Campaigners for more openness in clinical trial data have doubled down on their opponents, with a promise to produce their own publications of trials they deem ‘invisible’ or ‘abandoned’.
In an article in the BMJ Peter Doshi, of Johns Hopkins University School of Medicine in Baltimore, Maryland, and his colleagues say that they have amassed some 178,000 pages of drug-company research documents. They say they will give pharmaceutical companies time to publish their own studies on unpublished clinical trials or to correct trials they consider misreported. If this does not happen within a year, the team will deem the data fair game for their own analyses and publications.
Campaigners — many under the banner of the All Trials group — have been pushing for more openness in clinical trials. They cite past examples where drug companies have not published results of trials that might harm their commercial interests, or refused to release detailed data sets for third-party researchers to analyse.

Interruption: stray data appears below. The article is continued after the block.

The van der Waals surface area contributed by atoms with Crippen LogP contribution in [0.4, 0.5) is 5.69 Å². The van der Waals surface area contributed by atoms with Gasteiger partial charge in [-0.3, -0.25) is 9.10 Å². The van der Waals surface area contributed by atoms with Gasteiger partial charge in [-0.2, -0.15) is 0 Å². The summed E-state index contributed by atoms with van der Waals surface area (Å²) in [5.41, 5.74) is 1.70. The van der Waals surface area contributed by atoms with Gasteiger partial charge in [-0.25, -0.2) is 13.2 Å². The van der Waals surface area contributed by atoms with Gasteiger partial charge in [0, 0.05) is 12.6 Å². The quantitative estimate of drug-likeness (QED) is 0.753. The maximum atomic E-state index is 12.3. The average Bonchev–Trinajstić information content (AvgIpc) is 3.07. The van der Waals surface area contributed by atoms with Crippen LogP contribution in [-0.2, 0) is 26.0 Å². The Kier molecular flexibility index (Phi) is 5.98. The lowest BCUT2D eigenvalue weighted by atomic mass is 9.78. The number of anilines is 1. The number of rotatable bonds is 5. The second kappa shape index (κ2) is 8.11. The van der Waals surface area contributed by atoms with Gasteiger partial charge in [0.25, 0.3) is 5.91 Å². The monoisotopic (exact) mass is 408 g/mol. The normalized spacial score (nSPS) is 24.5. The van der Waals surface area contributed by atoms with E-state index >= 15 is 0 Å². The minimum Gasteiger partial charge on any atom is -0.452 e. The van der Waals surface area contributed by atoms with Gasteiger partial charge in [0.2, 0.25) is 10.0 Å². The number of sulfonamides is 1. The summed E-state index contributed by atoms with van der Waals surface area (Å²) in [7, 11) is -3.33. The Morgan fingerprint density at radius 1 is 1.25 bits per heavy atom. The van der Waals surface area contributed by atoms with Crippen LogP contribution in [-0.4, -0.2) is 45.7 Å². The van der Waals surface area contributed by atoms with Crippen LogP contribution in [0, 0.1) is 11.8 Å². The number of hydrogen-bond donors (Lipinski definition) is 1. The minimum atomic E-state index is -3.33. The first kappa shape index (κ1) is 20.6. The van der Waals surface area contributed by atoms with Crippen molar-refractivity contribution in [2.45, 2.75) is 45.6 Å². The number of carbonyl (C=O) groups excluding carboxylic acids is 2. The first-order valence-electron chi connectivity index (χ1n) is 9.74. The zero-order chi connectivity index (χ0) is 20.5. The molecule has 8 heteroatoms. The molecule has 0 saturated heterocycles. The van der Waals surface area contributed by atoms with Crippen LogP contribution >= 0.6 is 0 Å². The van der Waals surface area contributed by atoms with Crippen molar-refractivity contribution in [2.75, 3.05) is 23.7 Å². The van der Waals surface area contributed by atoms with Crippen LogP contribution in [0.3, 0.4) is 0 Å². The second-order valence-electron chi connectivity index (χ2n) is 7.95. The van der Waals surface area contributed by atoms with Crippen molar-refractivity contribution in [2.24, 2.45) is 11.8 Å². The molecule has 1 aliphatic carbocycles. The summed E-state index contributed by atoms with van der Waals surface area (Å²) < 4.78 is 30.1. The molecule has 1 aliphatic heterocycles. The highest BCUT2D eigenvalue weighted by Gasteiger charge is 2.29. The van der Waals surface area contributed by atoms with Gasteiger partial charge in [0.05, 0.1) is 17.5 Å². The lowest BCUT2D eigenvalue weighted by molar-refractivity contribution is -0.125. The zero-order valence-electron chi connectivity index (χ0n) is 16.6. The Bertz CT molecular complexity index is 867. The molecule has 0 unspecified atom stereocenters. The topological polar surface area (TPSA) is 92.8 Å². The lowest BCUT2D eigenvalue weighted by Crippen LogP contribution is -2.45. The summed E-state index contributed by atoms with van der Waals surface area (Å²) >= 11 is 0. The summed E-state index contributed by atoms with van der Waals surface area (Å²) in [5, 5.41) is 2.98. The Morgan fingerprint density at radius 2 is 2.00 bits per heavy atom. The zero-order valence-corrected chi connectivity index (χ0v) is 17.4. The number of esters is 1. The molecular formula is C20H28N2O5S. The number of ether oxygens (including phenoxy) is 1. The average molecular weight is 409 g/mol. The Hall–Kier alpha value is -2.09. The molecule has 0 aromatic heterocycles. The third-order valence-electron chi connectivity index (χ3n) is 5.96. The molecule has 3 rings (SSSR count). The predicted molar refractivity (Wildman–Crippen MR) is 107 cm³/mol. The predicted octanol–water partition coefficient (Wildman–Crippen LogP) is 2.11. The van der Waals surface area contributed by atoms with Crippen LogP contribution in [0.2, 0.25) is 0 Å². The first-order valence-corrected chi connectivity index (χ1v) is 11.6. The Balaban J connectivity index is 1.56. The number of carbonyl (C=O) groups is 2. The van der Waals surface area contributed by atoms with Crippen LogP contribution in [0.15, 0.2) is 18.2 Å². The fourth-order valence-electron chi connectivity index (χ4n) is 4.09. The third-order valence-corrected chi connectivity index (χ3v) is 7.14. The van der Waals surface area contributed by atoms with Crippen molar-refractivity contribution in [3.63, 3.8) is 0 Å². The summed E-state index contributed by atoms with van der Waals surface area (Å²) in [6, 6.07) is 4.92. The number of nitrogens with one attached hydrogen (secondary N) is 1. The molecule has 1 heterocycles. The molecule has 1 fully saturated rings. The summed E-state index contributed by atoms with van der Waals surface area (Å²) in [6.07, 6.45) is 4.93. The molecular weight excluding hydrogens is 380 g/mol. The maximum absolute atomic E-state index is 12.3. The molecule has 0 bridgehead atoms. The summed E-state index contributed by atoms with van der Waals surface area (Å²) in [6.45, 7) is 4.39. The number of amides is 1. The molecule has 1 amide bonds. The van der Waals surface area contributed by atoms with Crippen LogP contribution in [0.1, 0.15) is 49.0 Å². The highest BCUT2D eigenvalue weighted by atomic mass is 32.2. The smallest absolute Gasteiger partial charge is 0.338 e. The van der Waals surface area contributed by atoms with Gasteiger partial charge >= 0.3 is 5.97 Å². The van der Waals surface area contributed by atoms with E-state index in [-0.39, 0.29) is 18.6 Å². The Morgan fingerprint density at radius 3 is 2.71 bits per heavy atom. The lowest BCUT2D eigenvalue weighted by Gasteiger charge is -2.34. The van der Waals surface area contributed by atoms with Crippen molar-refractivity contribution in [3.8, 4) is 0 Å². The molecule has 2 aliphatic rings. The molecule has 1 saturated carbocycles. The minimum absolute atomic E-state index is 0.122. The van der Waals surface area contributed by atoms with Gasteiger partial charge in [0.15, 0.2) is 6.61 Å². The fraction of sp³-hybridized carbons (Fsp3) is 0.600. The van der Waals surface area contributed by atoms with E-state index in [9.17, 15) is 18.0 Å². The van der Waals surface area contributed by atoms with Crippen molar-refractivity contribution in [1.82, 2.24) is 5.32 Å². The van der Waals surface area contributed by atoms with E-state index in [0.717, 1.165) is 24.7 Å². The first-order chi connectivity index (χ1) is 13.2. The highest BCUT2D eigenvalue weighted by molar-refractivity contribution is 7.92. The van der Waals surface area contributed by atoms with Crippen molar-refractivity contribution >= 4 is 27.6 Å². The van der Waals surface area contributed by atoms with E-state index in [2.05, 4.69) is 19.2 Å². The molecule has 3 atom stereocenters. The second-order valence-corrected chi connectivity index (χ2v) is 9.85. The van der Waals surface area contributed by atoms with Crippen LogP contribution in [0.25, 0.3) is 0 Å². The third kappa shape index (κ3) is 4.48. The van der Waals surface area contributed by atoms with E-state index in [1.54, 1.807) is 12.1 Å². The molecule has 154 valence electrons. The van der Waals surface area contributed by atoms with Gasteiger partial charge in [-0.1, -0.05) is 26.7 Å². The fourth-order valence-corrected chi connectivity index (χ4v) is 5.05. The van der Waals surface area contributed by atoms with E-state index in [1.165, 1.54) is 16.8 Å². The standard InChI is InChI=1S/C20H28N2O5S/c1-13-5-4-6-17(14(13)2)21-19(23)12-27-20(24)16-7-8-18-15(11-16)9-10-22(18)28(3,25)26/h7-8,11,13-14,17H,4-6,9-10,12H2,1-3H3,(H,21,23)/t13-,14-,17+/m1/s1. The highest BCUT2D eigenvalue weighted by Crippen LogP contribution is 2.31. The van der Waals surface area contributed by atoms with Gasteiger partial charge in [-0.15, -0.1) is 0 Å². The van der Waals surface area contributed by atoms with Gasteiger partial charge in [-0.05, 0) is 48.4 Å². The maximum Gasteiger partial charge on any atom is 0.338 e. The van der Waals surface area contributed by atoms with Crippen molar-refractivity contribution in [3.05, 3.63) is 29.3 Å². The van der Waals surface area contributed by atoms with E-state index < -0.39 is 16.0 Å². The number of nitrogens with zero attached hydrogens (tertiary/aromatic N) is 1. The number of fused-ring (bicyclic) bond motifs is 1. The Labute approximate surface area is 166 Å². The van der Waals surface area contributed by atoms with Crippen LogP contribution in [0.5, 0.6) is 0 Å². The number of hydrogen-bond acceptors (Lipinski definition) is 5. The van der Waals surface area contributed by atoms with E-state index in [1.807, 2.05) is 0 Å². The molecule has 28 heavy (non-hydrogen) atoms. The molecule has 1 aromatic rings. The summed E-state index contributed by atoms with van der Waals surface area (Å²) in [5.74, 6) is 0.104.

Moves in this direction have included the release by the European Medicines Agency (EMA) of more information (although not without some stumbling blocks). It was this EMA programme of document release, as well as the reams of documents that were put into the public domain during litigation in the United States, that has enabled Doshi and colleagues to build their pharma data cache.
Researchers, including some of this team and other groups, have published analyses of such documents before. But the new paper is an attempt to start a movement: “We call on others to join us, to contribute trial documents they have obtained from public sources that need publishing or republishing, and to help us with the writing. We need volunteers to act in place of those who should have but did not make trial reports visible and accessible,” they write.